Being 2 days away from a highly-anticipated trans-Atlantic flight, I thought I’d share some timeless wisdom for traveling with small children, which is almost as fun as sitting near a drunken bachelor party in economy class, but not quite as fun as sharing a row with a ‘nervous flyer’ who tends to yell the f-word or make impassioned pleas to our Lord and Savior with every bump of turbulence.
It’s a little of both, truth be told.
There are some basic fundamentals to keep in mind when flying with children, and I firmly believe they are the key to maintaining sanity.
Expect this. You’ll either be right, or pleasantly surprised.
1. You are definitely going to be hit with bodily fluids of some sort. Do not be afraid, rather, make it a kind of game to try to anticipate when and from where you’re going to be splattered. It becomes almost fun then, like some kind of aviation equivalent to the license plate game. (Hawaii, in this case, being projectile diarrhea or more than a half pint of blood.)
2. Bring one change of clothes per child, and be liberal in your definition of what counts as an ‘outfit.’ I have no qualms about making my 2.75 year old do the walk of shame through baggage claim in an ill-fitting onesie if he ruins his first outfit. Because I need room in my carry-on for…
3. Snacks. Whatever your kids like to eat, bring twice as much as you think they will want. I try to sneak protein into the rotation in the form of deli meat and string cheese, but I have no problem loading up on the peanut M&Ms. Will they be intoxicated on sugar once you land? Yes, yes they will. But if you’re lucky, you will have availed yourself of an in-flight cocktail and will also be feeling pleasantly loose.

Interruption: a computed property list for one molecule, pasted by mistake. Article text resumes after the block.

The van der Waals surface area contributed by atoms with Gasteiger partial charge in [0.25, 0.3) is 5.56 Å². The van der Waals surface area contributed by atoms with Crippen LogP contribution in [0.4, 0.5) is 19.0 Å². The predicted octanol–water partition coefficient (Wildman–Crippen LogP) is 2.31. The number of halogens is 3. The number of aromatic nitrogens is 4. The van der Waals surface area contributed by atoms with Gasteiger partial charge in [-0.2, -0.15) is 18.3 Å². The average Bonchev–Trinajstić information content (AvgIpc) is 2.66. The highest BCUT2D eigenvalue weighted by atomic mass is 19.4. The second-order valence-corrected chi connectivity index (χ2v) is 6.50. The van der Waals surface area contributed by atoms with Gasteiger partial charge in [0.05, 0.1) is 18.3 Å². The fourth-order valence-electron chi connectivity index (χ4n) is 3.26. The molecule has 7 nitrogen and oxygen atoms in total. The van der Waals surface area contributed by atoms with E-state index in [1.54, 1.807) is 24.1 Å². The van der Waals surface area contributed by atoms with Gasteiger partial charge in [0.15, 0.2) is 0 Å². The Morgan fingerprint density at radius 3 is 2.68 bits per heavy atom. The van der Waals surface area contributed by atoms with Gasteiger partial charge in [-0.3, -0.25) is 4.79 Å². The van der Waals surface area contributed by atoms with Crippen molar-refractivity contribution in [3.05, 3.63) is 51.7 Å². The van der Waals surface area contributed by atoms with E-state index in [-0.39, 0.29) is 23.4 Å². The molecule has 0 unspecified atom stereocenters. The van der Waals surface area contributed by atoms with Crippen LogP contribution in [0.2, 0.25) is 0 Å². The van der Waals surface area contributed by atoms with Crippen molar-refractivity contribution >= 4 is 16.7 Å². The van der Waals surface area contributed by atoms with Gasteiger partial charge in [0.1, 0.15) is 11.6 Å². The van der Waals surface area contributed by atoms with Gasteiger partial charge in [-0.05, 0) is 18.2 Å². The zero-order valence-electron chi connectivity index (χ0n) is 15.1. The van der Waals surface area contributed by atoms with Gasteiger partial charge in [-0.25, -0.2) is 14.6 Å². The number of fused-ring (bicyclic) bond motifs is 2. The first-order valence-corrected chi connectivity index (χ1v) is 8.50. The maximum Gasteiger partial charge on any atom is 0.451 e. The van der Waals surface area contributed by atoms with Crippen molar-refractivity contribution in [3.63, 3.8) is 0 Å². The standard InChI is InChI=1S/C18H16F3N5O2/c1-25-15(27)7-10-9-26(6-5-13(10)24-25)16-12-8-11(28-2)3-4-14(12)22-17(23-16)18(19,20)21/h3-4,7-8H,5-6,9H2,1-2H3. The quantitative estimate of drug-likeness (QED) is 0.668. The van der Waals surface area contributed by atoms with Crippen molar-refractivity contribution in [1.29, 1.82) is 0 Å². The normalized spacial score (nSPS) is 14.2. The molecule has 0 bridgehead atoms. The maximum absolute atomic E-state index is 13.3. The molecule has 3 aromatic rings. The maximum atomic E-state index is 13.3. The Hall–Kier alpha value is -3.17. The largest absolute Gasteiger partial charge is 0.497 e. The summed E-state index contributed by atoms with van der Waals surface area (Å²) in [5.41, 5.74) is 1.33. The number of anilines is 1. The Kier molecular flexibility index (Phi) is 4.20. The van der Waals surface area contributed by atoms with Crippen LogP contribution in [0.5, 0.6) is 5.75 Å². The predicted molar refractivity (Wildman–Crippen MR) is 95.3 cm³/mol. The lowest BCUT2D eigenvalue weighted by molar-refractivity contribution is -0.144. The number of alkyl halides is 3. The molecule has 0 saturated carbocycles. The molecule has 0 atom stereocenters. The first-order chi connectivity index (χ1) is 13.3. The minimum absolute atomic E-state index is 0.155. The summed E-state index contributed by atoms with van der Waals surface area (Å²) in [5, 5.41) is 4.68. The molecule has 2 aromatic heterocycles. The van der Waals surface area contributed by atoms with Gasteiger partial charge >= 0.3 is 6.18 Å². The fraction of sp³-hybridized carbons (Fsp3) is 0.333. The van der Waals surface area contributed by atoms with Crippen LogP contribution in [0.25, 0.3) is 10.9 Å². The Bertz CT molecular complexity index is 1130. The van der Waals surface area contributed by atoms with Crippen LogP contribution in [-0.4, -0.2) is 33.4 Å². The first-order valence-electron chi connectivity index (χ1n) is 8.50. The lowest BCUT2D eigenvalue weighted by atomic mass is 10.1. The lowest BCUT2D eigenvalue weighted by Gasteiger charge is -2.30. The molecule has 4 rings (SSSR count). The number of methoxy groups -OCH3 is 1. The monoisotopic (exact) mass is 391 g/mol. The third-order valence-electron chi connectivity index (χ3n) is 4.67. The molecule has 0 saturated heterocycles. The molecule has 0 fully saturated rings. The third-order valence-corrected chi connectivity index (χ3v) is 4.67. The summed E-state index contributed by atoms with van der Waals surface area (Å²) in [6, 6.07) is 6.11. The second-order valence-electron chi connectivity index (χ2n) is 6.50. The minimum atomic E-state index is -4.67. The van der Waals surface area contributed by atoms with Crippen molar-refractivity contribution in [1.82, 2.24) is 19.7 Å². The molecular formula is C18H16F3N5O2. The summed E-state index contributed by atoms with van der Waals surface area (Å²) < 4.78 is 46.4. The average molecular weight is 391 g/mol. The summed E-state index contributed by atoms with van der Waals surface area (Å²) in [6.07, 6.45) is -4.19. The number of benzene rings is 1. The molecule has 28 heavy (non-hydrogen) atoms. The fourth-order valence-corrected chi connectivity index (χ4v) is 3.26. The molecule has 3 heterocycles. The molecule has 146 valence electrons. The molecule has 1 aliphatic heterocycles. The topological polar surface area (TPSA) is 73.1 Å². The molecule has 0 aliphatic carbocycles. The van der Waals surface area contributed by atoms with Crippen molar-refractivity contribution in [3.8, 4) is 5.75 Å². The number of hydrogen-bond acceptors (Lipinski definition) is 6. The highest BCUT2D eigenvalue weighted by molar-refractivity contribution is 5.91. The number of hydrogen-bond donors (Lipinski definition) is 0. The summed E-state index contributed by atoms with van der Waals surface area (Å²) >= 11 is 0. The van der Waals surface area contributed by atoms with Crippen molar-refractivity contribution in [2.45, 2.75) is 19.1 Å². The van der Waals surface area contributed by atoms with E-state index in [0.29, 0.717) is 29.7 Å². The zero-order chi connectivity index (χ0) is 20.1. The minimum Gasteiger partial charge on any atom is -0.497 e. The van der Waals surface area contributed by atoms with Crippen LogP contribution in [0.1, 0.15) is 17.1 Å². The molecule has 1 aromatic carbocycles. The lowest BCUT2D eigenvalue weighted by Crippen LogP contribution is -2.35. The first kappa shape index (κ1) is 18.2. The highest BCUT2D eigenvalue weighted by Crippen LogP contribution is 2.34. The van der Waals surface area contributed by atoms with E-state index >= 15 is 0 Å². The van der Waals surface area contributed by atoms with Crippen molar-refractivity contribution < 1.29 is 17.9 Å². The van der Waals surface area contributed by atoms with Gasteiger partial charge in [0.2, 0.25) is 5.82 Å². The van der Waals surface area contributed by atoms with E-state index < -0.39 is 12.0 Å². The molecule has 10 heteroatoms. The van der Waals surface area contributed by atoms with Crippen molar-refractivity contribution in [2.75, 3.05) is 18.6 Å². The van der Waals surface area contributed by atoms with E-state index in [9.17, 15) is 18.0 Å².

4. Drink. Yes, while traveling with children. Yes, even if (especially, perhaps) you’re traveling solo. One glass of wine can go a long way when you’re enduring what is arguably one of the most dreaded acts in all of parenting. Plus, you’re not driving! Diego is. Or maybe Buzz.
5. Movies. My kids have unlimited access to screen time when we travel. Because 1. free babysitting and 2. My primary job on a flight is to keep them as happy and quiet as possible, keeping in mind that there are a couple hundred other people whose comfort and sanity are depending on me. Is this going to work every time? Of course not. But now is NOT the place to make some kind of ideological stand on the dangers and destructive nature of moving pictures on developing young brains. Unless your kids are good little soldiers who are willing to read quietly and draw placidly on their coloring pages for 13 hours straight. In which case, call me, because I have all kinds of questions.
6. Toys. Straight up bribe your kids with a pre-flight trip to the dollar store, and then ration the goods over the span of the trip. Joey got to shop for and pack his treat bag yesterday, and you better believe he is raring and ready to board that flight to tear into all that made in China goodness. Stickers. Window clings. A notebook and crayons. Matchbox cars. A mooing cow keychain with demonic light-up eyes. All good stuff, all relatively quiet, and all for around $10.
7. Less is more. As long as you have some fun! small! cheap! toys you don’t care about losing/breaking/giving away, enough food to keep them reasonably quiet, and a scrap of clothing to cover their wee naked bodies with after the inevitable accident, you’re golden. Seriously, security is awful enough without adding 50 extra lbs of carseats, toys, strollers, etc. to the mix. We are so used to traveling, at this point, that we know exactly how much is ‘enough,’ and have therefore relegated some surprising things into the ‘overkill’ category: stroller, car seats, blankets, diapers.